Alum Cheri Manning (M.T. ’06) offers sound advice to future teachers
When Cheri Manning (M.T. ’06) made her school’s track and field team the summer before fourth grade, her parents seldom missed a meet. She appreciated their support, but one of her strongest memories of that time is the interest that her fourth grade teacher showed in her running.
“It would have been easy for Mrs. Harned not to pay attention to me because I was shy and quiet in school, but she took an interest in what I was interested in. It meant so much to me at the time,” she said.
Later, when Manning was a teenager, she often joined her sister on babysitting jobs. She enjoyed spending time with children, teaching them and learning from them. In fact, her first job was assistant teacher for 3- and 4-year-olds at Tuckaway Ellwood in Richmond’s Carytown. She was 16 years old, and it’s when she first thought about becoming a teacher.
She followed that passion to VCU, which she attended on a track and field scholarship. She was certain she had made the right choice once she started student teaching in the School of Education's Master of Teaching program.
“That was my ‘a-ha’ moment, when I knew that teaching was what I wanted to do. I got to teach on my own for the first time, and once I knew I could do it, it felt great,” she said.
On her VCU School of Education professors:
“They spent time with us and got to know us. They were there for us.”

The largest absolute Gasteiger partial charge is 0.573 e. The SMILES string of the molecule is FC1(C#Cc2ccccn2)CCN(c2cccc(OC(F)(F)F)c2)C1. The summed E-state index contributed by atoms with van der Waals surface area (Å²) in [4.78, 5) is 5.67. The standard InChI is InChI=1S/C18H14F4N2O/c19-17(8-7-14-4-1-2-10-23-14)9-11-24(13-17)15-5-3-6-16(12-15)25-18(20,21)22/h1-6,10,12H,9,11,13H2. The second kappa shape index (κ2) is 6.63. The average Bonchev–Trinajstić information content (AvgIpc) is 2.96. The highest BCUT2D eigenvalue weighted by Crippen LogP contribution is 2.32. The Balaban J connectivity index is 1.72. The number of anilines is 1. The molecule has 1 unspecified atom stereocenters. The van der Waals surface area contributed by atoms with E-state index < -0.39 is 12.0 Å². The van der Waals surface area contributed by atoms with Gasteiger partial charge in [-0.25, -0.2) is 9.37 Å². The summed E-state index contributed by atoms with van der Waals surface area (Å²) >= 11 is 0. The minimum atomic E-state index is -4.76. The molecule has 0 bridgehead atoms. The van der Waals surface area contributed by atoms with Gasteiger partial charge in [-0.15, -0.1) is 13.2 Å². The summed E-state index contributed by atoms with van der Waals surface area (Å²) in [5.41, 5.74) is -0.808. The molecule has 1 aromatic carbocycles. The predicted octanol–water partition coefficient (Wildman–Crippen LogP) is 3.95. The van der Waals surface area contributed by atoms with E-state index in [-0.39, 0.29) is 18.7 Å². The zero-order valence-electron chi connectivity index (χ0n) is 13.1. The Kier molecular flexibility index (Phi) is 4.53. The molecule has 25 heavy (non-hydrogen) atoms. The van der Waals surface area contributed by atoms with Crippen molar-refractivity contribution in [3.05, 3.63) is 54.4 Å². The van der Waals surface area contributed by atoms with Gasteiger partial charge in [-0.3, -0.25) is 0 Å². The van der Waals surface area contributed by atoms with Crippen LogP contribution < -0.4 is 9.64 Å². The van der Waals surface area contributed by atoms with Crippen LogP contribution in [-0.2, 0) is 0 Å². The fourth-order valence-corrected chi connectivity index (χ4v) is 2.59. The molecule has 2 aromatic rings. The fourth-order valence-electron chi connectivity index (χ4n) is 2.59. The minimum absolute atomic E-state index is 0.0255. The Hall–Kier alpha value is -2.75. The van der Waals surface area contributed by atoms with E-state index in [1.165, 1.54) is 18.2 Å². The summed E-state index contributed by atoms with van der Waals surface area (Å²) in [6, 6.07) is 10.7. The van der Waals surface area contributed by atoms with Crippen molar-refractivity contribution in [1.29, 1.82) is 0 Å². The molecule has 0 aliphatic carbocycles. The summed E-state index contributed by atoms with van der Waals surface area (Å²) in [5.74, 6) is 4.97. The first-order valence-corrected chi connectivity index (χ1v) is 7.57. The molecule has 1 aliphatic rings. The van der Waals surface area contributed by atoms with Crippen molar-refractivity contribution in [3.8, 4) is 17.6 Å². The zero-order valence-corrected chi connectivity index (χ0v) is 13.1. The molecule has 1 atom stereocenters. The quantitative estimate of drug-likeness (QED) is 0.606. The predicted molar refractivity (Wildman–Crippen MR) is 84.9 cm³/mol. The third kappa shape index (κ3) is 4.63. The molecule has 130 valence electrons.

Manning credits her School of Education professors for preparing her well for her first teaching job out of graduate school at Woodville Elementary School in Richmond’s Creighton Court. She said they not only gave her skills she could use in the classroom on Day 1, her professors connected with her.
“They spent time with us and got to know us. They took time to listen to us when we were having a problem. They were there for us,” she said.
After teaching for a year at Woodville, Manning moved to John B. Cary Elementary School in Carytown, where she’s taught for the past ten years. Today, she teaches fifth grade and has some useful advice for anyone considering teaching as a profession.
“Be flexible. College can only prepare you so much. They give you the theory, the practice and the tools, but when the rubber meets the road in the classroom, it could be a different scenario than what you’ve ever experienced before.”
She added one more piece of advice: find time to connect with your students, as her teachers and professors did with her.
“I can still tell you something about every student that I’ve ever had, because I put in the time and the effort to get to know them,” she said.